With Windows XP due to expire on April 8 this year, many businesses are looking to upgrade.
This leaves firms with a conundrum: migrate to the more familiar Windows 7; or try Microsoft's latest iteration, Windows 8.1?
Advanced functionality and a consumer friendly interface makes Windows 8.1 the best option for many. But what is new compared with its predecessor, Windows 8?
Many businesses were fans of Microsoft's 'Start' button and menu - and the good news is, it's back. Windows 8.1's usability is improved with the addition of a visible start button to the taskbar. Meanwhile, the 'Quick Links' menu now contains shutdown and sign-out options.
The suite of pre-loaded apps that come with Windows 8.1 has also been updated. As part of this, 'PC Settings' now includes options that were previously exclusive to the desktop 'Control Panel'. Meanwhile the Windows Store has been given an improved interface for browsing apps, as well as automatic updates. Additionally, the 'Mail' app includes an updated interface and new features.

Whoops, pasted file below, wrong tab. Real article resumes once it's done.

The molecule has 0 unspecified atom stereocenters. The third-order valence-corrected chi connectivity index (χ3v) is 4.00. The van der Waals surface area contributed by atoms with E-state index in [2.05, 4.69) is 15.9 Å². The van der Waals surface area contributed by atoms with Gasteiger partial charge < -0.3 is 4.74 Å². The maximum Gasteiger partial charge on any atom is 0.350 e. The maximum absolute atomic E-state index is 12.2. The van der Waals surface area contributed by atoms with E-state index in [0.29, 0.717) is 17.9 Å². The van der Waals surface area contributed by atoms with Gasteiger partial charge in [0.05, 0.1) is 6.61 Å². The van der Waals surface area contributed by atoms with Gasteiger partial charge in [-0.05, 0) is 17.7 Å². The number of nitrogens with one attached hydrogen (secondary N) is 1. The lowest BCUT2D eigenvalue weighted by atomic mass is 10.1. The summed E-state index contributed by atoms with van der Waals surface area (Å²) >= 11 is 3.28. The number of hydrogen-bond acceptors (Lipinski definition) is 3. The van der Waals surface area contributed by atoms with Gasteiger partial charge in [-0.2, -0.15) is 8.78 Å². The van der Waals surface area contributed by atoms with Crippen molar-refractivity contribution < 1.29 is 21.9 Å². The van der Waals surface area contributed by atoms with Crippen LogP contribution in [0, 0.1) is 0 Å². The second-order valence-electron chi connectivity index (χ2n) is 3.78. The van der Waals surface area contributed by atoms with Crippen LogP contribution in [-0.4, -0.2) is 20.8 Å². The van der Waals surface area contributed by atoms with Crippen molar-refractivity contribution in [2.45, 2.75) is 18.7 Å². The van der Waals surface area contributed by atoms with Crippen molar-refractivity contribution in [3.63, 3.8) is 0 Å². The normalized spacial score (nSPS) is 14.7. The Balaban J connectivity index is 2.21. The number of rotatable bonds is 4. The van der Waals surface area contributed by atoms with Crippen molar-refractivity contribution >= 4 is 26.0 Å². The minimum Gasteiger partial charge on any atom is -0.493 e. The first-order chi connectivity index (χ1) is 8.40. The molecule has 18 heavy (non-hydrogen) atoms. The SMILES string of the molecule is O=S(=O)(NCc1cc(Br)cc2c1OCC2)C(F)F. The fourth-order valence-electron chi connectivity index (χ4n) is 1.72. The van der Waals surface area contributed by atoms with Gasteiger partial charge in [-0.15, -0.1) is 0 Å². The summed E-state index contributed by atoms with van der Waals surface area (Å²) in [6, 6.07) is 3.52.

Windows 8.1 is more tightly integrated with Microsoft services such as SkyDrive (now OneDrive). This sees the cloud platform integrated at a system level to sync user settings and files. The SkyDrive app is also updated to include a local file manager.
Additionally, the Windows 8 messaging app has been replaced by Microsoft-owned Skype, allowing users to accept calls from the lock screen.
Meanwhile, a unified search system with the ability to analyse users' habits, based on Microsoft's Bing, has been added. Windows 8.1 also includes Internet Explorer 11.
Windows 8.1 features an encryption system based on BitLocker. On top of this, the updated operating system adds better fingerprint recognition APIs, allowing the biometric method to be used for device authentication.